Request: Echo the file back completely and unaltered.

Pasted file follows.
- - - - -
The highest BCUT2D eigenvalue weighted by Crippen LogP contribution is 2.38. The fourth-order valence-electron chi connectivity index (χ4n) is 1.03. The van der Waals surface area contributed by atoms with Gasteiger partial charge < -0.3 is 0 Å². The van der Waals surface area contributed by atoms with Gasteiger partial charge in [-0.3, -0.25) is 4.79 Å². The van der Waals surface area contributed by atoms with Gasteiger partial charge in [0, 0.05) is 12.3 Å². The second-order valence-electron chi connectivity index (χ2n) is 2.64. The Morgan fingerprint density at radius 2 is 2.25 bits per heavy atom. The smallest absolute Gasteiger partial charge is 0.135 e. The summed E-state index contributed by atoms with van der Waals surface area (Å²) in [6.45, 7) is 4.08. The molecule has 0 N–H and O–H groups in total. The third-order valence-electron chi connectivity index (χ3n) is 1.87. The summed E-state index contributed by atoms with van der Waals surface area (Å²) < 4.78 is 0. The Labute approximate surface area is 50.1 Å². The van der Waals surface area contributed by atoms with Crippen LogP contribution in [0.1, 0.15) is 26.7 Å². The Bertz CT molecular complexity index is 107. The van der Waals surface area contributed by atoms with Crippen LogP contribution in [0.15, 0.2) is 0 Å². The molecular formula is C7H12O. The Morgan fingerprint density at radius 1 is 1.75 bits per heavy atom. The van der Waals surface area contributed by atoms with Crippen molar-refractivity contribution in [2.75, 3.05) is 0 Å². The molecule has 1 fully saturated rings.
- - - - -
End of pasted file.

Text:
The highest BCUT2D eigenvalue weighted by Crippen LogP contribution is 2.38. The fourth-order valence-electron chi connectivity index (χ4n) is 1.03. The van der Waals surface area contributed by atoms with Gasteiger partial charge < -0.3 is 0 Å². The van der Waals surface area contributed by atoms with Gasteiger partial charge in [-0.3, -0.25) is 4.79 Å². The van der Waals surface area contributed by atoms with Gasteiger partial charge in [0, 0.05) is 12.3 Å². The second-order valence-electron chi connectivity index (χ2n) is 2.64. The Morgan fingerprint density at radius 2 is 2.25 bits per heavy atom. The smallest absolute Gasteiger partial charge is 0.135 e. The summed E-state index contributed by atoms with van der Waals surface area (Å²) in [6.45, 7) is 4.08. The molecule has 0 N–H and O–H groups in total. The third-order valence-electron chi connectivity index (χ3n) is 1.87. The summed E-state index contributed by atoms with van der Waals surface area (Å²) < 4.78 is 0. The Labute approximate surface area is 50.1 Å². The van der Waals surface area contributed by atoms with Crippen LogP contribution in [0.1, 0.15) is 26.7 Å². The Bertz CT molecular complexity index is 107. The van der Waals surface area contributed by atoms with Crippen LogP contribution in [0.15, 0.2) is 0 Å². The molecular formula is C7H12O. The Morgan fingerprint density at radius 1 is 1.75 bits per heavy atom. The van der Waals surface area contributed by atoms with Crippen molar-refractivity contribution in [2.75, 3.05) is 0 Å². The molecule has 1 fully saturated rings.